What elements confuse? Heat maps instantly highlight the problem areas on your screens. For example, when users try to click on non-interactive aspects of your design. If this is typical behavior, consider whether the element is necessary.
How can the design be improved? When you know what the issues are, you can begin to work on a redesign to address them.
What parts of the design work well? For example, if you see a cluster of high activity placed over a CTA, you’ll know that your design successfully pushes users further along the funnel.
For instance, if your heat maps indicate one of your CTAs receives only a few or zero taps, now what? You’ll need additional information to understand why. Luckily, this is where UXCam's powerful analytic features and functionality step in to fill in the knowledge gaps and deliver the whole story.
UXCam’s interactive heatmaps show you accompanying session replays, including micro-interactions and the journey leading up to conversion failure. Our powerful property filters allow you to filter heatmaps by specific properties such as device type. Use our filters to see the sessions that cause users frustration. We segment data so you’ll learn which group of people a behavior pattern is common for.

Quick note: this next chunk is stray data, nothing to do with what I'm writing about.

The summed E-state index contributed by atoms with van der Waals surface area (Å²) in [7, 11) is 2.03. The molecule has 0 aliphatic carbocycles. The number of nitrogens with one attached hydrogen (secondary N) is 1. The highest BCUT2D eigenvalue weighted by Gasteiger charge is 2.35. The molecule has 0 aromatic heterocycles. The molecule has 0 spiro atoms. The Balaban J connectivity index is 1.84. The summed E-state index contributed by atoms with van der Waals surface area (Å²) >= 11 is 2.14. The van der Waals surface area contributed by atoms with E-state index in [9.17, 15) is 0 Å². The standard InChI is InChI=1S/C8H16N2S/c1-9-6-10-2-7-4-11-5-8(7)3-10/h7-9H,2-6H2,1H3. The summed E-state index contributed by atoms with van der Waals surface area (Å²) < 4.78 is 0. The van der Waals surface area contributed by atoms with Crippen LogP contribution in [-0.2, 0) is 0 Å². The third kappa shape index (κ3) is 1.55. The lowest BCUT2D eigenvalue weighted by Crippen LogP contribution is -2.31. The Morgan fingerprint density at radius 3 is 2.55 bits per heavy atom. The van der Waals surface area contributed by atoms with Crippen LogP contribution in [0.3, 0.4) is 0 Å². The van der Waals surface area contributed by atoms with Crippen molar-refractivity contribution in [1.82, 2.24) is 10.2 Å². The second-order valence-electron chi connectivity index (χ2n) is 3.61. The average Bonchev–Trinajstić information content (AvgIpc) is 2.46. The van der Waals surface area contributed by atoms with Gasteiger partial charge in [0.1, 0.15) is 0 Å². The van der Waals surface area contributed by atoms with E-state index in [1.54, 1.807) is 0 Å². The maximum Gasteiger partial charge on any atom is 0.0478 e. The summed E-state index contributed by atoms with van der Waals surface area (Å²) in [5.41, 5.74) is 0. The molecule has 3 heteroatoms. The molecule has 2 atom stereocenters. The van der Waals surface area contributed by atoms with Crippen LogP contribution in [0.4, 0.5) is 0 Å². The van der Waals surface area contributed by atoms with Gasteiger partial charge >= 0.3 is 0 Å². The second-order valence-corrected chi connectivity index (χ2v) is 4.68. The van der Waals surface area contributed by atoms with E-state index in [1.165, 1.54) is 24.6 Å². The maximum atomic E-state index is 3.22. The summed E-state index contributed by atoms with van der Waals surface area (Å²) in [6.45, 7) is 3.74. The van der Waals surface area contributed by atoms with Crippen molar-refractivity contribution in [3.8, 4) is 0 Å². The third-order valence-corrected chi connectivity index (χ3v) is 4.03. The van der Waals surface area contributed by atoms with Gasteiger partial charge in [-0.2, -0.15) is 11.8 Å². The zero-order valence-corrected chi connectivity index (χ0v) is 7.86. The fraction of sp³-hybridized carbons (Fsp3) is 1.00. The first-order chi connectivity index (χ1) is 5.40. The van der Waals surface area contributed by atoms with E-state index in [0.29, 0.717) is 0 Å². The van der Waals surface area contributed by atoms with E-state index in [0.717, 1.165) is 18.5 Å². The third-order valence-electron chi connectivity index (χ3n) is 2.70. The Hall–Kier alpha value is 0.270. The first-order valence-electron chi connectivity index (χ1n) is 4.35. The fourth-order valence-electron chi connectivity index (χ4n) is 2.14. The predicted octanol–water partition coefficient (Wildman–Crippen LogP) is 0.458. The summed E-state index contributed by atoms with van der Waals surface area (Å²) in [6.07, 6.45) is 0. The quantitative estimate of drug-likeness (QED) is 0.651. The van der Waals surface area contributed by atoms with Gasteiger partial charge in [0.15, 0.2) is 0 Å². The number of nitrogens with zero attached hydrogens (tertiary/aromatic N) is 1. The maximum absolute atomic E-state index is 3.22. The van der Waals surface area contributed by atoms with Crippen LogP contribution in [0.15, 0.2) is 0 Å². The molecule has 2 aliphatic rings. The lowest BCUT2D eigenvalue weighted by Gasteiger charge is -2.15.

Scroll maps highlight the percentage of people who scroll down to any area on the length of a screen. This type highlights the most viewed sections rather than the most tapped elements.
Scroll heat map data can help you determine the best page lengths for higher conversions. You’ll learn whether your users see essential elements; results will help you decide the best positions for CTAs.
Click heat maps identify where your users tap the most and least. This type is the most popular and helps you better understand user interaction, learn the prominent features on each page, and tapping patterns.
Additionally, you’ll see the CTAs with the best click-through rate and any non-clickable elements that users commonly mistaken for hyperlinks.
See where users intuitively tap first. This benefits you in understanding how usable your design is and whether the first step to achieving a goal is clear.